At the time of writing, just days before the United Nations “emergency” Climate Summit, thousands of Australians took place in what was called the Global Climate Strike. Spearheaded by the nation’s school-age students, the strike was a bold move urging Australians to take the day off school, university or work in protest of what is said to be a disregard for the severity of the climate crisis we’re currently facing. While it was a national event, the effects were far-reaching, with international students (and adults) choosing to follow suit. Sixteen-year-old Swedish climate activist and Nobel Peace Prize nominee Greta Thunberg even praised the Global Climate Strike to her 3.7 million Instagram followers, commending those involved for taking tangible action.

TOP, PANTS, H&M,  SHOP IN STORE

The Global Climate Strike was, and is, a sign of the times where the wokeness of younger generations is prompting power players (whether political or industrial) to reconsider what impact they’re having on the integrity of our planet. And somewhere in all of it, the way we consume, or more specifically shop, is undergoing some pretty revolutionary change.

Signs of a profound fashion retail realignment are essentially everywhere, from how we consider our purchases, to how we carry them home (without plastic, clearly). From raw materials and supply chains to the longevity versus disposal of what we buy, the pressure is on for our world to make good on change, and rightly so given that, according to a report issued by the United Nations, 85 per cent of garments produced end up in landfill or burned despite the fact they could have been reused. Further to that, the international fashion industry produces about 20 per cent of waste water every single year. To put that in perspective, it takes about 7000 litres of water to produce a single pair of denim jeans by standard practice.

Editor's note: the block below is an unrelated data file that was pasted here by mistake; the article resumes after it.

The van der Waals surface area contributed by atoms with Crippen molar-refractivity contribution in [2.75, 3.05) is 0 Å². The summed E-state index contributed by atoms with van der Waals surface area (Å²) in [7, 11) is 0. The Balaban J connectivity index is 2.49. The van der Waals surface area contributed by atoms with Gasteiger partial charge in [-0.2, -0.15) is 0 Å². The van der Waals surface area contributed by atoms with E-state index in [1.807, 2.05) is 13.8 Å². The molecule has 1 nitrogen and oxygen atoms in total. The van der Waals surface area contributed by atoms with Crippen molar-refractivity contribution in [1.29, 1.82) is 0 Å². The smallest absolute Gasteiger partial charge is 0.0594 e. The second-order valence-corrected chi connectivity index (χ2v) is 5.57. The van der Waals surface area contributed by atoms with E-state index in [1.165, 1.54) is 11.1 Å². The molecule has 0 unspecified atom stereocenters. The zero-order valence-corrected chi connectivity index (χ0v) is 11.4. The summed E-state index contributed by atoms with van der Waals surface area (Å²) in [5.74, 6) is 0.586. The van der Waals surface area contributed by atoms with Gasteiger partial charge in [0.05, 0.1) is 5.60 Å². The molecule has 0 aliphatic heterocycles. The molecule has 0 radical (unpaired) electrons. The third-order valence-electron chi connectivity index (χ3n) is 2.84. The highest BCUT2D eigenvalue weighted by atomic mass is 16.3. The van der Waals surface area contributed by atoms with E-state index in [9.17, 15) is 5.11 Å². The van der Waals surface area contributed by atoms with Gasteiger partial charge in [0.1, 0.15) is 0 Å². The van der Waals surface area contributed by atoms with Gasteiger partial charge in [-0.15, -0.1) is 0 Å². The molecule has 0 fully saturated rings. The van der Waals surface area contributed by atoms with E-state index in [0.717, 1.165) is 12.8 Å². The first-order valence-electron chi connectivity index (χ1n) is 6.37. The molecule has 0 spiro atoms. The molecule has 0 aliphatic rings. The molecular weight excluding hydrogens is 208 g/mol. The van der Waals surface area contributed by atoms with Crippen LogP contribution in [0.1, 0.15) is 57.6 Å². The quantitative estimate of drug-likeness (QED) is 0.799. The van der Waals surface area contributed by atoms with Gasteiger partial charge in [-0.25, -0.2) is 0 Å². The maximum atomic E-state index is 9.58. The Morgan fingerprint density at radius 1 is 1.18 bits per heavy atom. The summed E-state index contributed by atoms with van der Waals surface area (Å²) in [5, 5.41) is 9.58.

While it’s an issue that involves each and every one of us, there’s no doubt that big business carries a lot of responsibility when it comes to pioneering new ways of doing things. Swedish retail giant H&M is one such company forging a path in the retail industry by championing sustainable and environmentally responsible practices. And considering H&M is one of the world’s largest clothing manufacturers, it’s proof that there is no corporate structure too big, nor production line too complex, that can’t be modified to better serve the world.

For H&M, the challenge to integrate monumental sustainability practices into the business hasn’t been a simple task, considering its pole position in the category of fast fashion. The company, which aims to democratise fashion, has seen wild success by making runway-inspired trends accessible to all. But the brand’s core values mean that operating responsibly is not a topic up for discussion. It’s now do or die, more so than ever, and H&M is dedicated to eradicating not just its own detrimental impact, but also that of the entire retail industry.